Does SpaceX have better AI than NASA?

SpaceX Leverages Data Collection with Superior AI Technology to Win in Space Race

No matter how you feel about Elon Musk and his many business adventures you have to give the guy some credit. He has changed life on earth in a major way. From Tesla’s autonomous (maybe) electric road vehicles and PayPal to SpaceX’s reusable rockets, Musk has demonstrated innovation, which continues through the use of AI.

We found a fact-checking article in that compares Musk’s private rocket company to what NASA and other similar private space travel companies do.

SpaceX has arisen above the opposition, landing a $2.9 billion contract with NASA to build a moon lander. This follows a $7 billion agreement with NASA to ship supplies to and from the International Space Station, set in 2020. Data drives the company’s success, from planning a vehicle that will endure to working out payload size.

Enter the Dragon Capsule

Similar to modern airplanes, SpaceX utilizes an AI-fueled autopilot program to securely explore, from send-off to the ISS docking port. According to Community AI, it works by ascertaining parabolic flight, fuel utilization and reserves, liquid engine sloshing, weather and other factors that can impact the flight. AI establishes the safest and fastest flight path. Once the ship has reached its destination, the autopilot uses convex optimization algorithms and computer vision to determine the best landing spot for the Dragon capsule.

Just watching SpaceX land those reusable rocket engines is plenty of proof that Musk had a better idea and put it into action. And it was his belief in his AI that allowed for it to happen so quickly.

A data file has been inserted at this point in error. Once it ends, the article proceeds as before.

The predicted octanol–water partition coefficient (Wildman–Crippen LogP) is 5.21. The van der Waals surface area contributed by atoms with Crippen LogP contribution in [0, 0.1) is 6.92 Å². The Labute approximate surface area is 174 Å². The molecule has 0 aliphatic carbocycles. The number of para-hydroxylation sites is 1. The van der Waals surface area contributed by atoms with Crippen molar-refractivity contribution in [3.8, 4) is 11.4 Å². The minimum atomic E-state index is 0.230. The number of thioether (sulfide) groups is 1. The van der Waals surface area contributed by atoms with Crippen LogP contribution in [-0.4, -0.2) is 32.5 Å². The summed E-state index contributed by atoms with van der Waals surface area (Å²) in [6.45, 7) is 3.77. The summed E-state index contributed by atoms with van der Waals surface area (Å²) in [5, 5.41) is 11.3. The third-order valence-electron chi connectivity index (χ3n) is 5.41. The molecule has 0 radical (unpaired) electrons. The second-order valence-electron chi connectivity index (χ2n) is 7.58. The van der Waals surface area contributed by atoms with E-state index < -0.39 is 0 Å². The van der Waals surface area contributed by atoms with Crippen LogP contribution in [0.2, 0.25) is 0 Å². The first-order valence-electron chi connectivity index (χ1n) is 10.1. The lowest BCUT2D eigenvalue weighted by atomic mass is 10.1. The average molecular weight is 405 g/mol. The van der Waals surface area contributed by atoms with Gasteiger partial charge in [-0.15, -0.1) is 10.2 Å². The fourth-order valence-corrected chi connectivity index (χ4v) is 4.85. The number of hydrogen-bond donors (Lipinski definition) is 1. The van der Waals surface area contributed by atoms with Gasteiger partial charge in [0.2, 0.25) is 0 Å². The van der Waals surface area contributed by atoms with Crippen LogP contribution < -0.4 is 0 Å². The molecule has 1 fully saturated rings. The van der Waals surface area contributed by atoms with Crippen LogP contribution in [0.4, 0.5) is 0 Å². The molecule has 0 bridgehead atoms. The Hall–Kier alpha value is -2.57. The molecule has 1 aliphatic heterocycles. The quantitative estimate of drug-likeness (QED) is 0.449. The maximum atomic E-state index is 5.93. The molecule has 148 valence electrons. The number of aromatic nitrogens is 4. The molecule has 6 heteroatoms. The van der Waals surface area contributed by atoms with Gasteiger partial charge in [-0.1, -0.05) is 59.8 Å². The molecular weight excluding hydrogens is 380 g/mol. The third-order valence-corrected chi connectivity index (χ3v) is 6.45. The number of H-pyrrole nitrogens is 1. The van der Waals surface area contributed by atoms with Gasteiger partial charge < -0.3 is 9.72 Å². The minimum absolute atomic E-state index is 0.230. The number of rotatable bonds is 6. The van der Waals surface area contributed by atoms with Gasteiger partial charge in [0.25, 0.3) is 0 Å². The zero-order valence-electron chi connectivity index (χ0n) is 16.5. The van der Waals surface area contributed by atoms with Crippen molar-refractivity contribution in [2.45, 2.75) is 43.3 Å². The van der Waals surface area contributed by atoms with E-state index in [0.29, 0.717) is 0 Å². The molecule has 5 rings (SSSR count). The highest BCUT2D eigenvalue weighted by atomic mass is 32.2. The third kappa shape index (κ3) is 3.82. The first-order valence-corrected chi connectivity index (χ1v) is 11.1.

Space Data Equals Big Data

The most revolutionary, or perhaps prescient, data-related undertaking SpaceX is currently involved with is its collection of space data. Space data – a.k.a. big data from space – is a term used to describe the camera and sensor information gathered by spaceborne monitoring equipment (satellites) and the process of extrapolating patterns using analytical software. As the commercialization of space becomes a reality, space data and analytics will become increasingly valuable.

Musk has taken the information his AI has provided and used it to propel his vision in many areas to a new level, which is exactly how AI is supposed to work.

NASA has announced it will land two astronauts on the Moon with its Artemis program, and one of them will be the first person of color on the Moon—more progress. Musk is finding and using better AI programs than NASA is, landing SpaceX its new space contracts.